Anita Zabludowicz is one of the art world’s most active collectors. Over the past two decades she and her husband Poju have built up a collection of more than 3,000 works by 500 artists—and the couple shows no sign of stopping. The current 20th anniversary exhibition of 32 artists ranging from veteran and historic figures such as Isa Genzken, Maria Lassnig and Sigmar Polke through to established names including Sarah Lucas, Jim Lambie and Damien Hirst to recent works by Ed Atkins, Heather Phillipson (and a collaboration by Laura Buckley, Haroon Mirza and Dave Maclean) is inevitably only a tiny sampling. But despite the porous themes of body, objects, and abstraction, the display is tightly and astutely sel ected and gives a sense of the collection’s ambition and scope.
The Roof Garden Commission: Pierre Huyghe, Metropolitan Museum of Art, New York (until November 1)
Huyghe’s anti-monumental intervention on the Met’s roof initially looks as if the builders have been in: flagstones are uprooted and filled with murky puddles, and a large tank of waterborne creepy crawlies periodically clouds over and appears to have sprung a leak…Of course this studiedly casual appearance belies a complex feat of engineering and the whole work is a meticulously contrived meditation on the passage of time, which holds a direct conversation with the Met’s own holdings. Cutting-edge liquid crystal technology fogs up the tankful of primeval lampreys and tadpole shrimp, while the lone boulder of Manhattan Schist, which has also come to rest on the roof, is in fact part of the bedrock supporting the wraparound high rise skyline and dates back 450 million years. But the weeds and bugs accumulating around the excavated flags are changing minute by minute—as Huyghe himself says, “the important thing is not necessarily the big event.”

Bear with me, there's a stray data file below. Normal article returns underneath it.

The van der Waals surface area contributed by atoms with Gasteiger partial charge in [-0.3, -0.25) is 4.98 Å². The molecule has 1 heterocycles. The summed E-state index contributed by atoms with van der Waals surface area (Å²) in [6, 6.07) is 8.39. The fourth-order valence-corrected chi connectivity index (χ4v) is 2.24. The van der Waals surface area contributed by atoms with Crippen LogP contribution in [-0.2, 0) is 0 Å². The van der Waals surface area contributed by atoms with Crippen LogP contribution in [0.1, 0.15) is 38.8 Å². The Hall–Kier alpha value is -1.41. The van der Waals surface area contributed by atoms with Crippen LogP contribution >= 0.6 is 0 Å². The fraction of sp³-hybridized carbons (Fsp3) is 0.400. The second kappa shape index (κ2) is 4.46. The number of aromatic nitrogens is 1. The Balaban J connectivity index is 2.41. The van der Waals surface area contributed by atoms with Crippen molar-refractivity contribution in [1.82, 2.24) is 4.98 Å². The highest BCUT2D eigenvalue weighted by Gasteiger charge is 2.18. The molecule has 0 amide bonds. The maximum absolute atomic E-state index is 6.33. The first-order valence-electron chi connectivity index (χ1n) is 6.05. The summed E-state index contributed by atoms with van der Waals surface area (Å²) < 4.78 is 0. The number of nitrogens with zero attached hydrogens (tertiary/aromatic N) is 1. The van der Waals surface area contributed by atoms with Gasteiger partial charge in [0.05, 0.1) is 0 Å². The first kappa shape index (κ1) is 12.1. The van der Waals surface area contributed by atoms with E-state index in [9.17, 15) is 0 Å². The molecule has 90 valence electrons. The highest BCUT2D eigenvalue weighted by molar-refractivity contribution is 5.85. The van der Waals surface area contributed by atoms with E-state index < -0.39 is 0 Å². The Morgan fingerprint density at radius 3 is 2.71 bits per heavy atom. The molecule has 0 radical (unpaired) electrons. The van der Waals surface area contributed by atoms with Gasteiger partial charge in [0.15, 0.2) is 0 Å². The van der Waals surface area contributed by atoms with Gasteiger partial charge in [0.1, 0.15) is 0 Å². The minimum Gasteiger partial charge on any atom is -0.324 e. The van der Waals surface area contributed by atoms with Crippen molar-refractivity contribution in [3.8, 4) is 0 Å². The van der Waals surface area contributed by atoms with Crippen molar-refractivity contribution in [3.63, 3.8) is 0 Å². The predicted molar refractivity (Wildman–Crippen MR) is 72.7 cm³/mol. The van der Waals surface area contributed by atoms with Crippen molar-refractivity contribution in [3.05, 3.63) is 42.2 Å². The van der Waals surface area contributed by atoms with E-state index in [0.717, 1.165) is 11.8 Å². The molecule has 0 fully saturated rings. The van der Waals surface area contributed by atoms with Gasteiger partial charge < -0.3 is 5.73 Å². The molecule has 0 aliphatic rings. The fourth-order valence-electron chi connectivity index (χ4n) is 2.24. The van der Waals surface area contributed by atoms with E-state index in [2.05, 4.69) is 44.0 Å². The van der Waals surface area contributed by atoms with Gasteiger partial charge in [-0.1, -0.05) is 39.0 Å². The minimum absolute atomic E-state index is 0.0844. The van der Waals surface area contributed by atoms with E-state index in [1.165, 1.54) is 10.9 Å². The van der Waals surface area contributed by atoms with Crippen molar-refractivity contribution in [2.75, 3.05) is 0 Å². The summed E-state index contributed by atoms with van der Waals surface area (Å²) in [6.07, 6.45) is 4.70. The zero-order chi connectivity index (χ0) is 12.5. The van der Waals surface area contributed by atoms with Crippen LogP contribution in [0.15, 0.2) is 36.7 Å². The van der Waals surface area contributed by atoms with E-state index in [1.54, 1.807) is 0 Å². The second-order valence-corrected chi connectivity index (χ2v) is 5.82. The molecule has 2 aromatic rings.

DE.FI.CIEN.CY Andrzej Wróblewski, René Daniels, Luc Tuymans, The Drawing Room (until July 11)
Another intelligent and ambitious show from the UK and Europe’s only non-commercial space devoted to both showing and—crucially—investigating contemporary drawing from around the world. Here three artists—Wróblewski (Polish), Daniels (Dutch) and Tuymans (Belgian) each present their own take on the ‘deficiency’ of pictorial representation via a fluid proliferation of changing styles and unstable images that bristle with association and can morph and shift into different readings. Histories, secrets and stories proliferate: Nazi atrocities, family rifts, the vagaries of the art world are just some of the back stories to these 50 works on paper along with a unique and disquieting wall drawing specially made in situ by Tuymans and based on photographed installations of his work.
America is Hard To See, Whitney Museum (until September 27)
Exuberant and panoramic (both inside and out) yet at the same time generously welcoming and accommodating for both art and people, Renzo Piano’s new home for the Whitney is a triumph—as is the inaugural exhibition. Both complement each other perfectly. America is Hard to See is a 600-work-whopper drawn from the Whitney’s extensive collections, which aims to re-examine the history of American art fr om the beginning of the 20th century up to the present. And it does. Organised chronologically but further divided into 23 sub-chapters, the show presents the stars of the Whitney’s collection alongside a brilliantly selected array of lesser known figures (often women), who do more than hold their own, they often surpass and shake things up to such an extent that the big boys of American art will never look the same again.